Online product reviews, blogger partnerships and celebrity endorsements help retailers build brand awareness
It's one thing when a retailer says how good its products are. It's quite another when shoppers themselves give good reviews. That's why more and more retailers have placed shoppers in the role of brand champions.
One way they're doing so is by running contests in which prizes are given out to those who make public comments about products and/or services.
St. Louis-based Save-A-Lot did just that last month. From Feb. 15 to 22, all shoppers who reviewed products on www.savealot.com were entered to win a $20 Save-A-Lot gift card. Ten shoppers were chosen at random.
Wegmans Food Markets used a similar strategy last month. In recognition of the 10th anniversary of its Menu Magazine, the Rochester, N.Y.-based chain ran a sweepstakes for a $150 gift basket filled with store-brand items. Shoppers could enter the contest by posting a comment on the Wegmans website about their favorite store-brand item.
“We want to hear what products we've featured over the past decade that you've fallen in love with and why,” Wegmans stated in promotional materials.
Wegmans received more than 1,400 comments from shoppers who raved about everything from its frozen vegetables to basting oil.
Wegmans also has the backing of actor Alec Baldwin, who has starred in a series of television ads for the chain. In one ad, for instance, Baldwin promotes Wegmans' $6 fresh meals to go. In another, he is shown shopping at a Wegmans store with his mother, Carol, a loyal Wegmans shopper.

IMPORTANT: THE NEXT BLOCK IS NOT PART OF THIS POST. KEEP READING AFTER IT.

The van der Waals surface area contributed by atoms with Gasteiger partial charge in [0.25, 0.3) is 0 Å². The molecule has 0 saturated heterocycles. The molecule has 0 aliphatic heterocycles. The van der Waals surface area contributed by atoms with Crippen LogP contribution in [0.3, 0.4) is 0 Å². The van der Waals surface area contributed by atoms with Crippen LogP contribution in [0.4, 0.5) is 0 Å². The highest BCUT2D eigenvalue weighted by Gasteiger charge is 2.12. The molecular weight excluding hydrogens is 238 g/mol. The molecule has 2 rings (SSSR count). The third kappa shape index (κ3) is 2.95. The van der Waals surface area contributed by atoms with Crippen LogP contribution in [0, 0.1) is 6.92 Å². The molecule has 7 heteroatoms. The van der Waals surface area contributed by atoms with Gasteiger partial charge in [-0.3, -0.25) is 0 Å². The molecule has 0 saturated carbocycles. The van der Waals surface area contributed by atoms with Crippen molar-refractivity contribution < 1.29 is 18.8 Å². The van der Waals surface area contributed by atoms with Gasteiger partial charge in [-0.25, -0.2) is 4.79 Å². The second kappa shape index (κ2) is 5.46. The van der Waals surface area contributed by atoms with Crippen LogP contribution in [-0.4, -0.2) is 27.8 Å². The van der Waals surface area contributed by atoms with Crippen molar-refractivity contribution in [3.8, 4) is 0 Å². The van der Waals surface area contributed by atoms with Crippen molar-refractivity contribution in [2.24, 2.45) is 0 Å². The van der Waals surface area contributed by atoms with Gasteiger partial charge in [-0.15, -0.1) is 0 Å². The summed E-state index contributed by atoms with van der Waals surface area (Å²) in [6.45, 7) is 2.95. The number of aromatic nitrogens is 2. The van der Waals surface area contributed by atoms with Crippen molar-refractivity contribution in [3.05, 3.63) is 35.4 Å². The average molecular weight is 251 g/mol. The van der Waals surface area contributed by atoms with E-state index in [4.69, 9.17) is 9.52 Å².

Lund Food Holdings, Edina, Minn., has taken it a step further by letting customers shape the direction of its product lines. The retailer recently announced on its Facebook page that it's developing a new line of fresh take-and-bake pizzas for the deli. It asked its Facebook friends to suggest flavors. Dozens of shoppers responded with unique suggestions, like a spinach, bacon and tomato pizza with garlic white sauce.
Placing shoppers in the role of brand advocates provides a valuable, low-cost form of marketing, said Bill Bishop of Willard Bishop LLC, Barrington, Ill.
“It provides a lot of credibility,” he said. “It's much different than an ad or a TPR [temporary price reduction].”
While this can help all types of brands, it can be particularly helpful for private labels.
“Private label has experienced growth, but many people still don't think about it,” Bishop said. “This is a new way to address consumer blind spots.”
By letting shoppers publicly discuss retail products and services, retailers can also gain valuable market intelligence.
“It enables retailers to get much more connected with shoppers,” Bishop said.
Blogs are a novel way of giving shoppers the role of brand advocates.
The bloggers were asked to replace national brands with the Hannaford-brand equivalent, and to cook and test recipes using only Hannaford-brand products. Each was compensated to write about their experiences.
In addition to promoting private label, bloggers also talk up other types of product and services.
Hannaford recently asked the blogger of Fitmamaeats.com, for instance, to buy a week's worth of groceries and prepare meals using the retailer's Guiding Stars program. It provided the blogger with a gift card to purchase the products.
The blogger described the program as an easy way to plan healthy meals.
“If you're not a nutrition geek like me who reads every line of a food label before buying the product, Guiding Stars can help steer you toward healthier food choices,” the blogger wrote.